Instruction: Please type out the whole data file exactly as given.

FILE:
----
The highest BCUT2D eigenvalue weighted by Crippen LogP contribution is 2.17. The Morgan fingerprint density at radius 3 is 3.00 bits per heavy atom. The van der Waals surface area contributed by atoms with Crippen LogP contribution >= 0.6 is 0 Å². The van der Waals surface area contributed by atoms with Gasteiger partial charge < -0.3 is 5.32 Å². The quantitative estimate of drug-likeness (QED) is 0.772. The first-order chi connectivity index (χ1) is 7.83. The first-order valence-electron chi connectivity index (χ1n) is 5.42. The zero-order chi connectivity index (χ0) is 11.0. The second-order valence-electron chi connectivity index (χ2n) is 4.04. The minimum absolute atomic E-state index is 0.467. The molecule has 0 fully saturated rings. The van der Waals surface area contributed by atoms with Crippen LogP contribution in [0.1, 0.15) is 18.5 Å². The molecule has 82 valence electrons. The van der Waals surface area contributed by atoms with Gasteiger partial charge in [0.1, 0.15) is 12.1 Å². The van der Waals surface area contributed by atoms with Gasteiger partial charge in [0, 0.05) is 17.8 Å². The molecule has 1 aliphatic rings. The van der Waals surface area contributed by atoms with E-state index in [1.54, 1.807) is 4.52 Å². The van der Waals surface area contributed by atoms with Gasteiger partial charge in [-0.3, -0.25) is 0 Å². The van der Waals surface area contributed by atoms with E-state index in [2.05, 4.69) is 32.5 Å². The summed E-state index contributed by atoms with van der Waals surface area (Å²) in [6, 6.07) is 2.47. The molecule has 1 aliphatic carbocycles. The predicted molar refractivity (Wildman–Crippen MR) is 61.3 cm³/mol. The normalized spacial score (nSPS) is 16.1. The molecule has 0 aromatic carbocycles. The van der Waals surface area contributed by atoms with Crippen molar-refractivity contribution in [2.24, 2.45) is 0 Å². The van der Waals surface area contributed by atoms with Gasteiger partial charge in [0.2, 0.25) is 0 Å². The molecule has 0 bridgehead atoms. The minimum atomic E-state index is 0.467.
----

The highest BCUT2D eigenvalue weighted by Crippen LogP contribution is 2.17. The Morgan fingerprint density at radius 3 is 3.00 bits per heavy atom. The van der Waals surface area contributed by atoms with Crippen LogP contribution >= 0.6 is 0 Å². The van der Waals surface area contributed by atoms with Gasteiger partial charge < -0.3 is 5.32 Å². The quantitative estimate of drug-likeness (QED) is 0.772. The first-order chi connectivity index (χ1) is 7.83. The first-order valence-electron chi connectivity index (χ1n) is 5.42. The zero-order chi connectivity index (χ0) is 11.0. The second-order valence-electron chi connectivity index (χ2n) is 4.04. The minimum absolute atomic E-state index is 0.467. The molecule has 0 fully saturated rings. The van der Waals surface area contributed by atoms with Crippen LogP contribution in [0.1, 0.15) is 18.5 Å². The molecule has 82 valence electrons. The van der Waals surface area contributed by atoms with Gasteiger partial charge in [0.1, 0.15) is 12.1 Å². The van der Waals surface area contributed by atoms with Gasteiger partial charge in [0, 0.05) is 17.8 Å². The molecule has 1 aliphatic rings. The van der Waals surface area contributed by atoms with E-state index in [1.54, 1.807) is 4.52 Å². The van der Waals surface area contributed by atoms with Gasteiger partial charge in [-0.3, -0.25) is 0 Å². The van der Waals surface area contributed by atoms with E-state index in [2.05, 4.69) is 32.5 Å². The summed E-state index contributed by atoms with van der Waals surface area (Å²) in [6, 6.07) is 2.47. The molecule has 1 aliphatic carbocycles. The predicted molar refractivity (Wildman–Crippen MR) is 61.3 cm³/mol. The normalized spacial score (nSPS) is 16.1. The molecule has 0 aromatic carbocycles. The van der Waals surface area contributed by atoms with Crippen molar-refractivity contribution in [2.24, 2.45) is 0 Å². The van der Waals surface area contributed by atoms with Gasteiger partial charge in [0.2, 0.25) is 0 Å². The molecule has 0 bridgehead atoms. The minimum atomic E-state index is 0.467.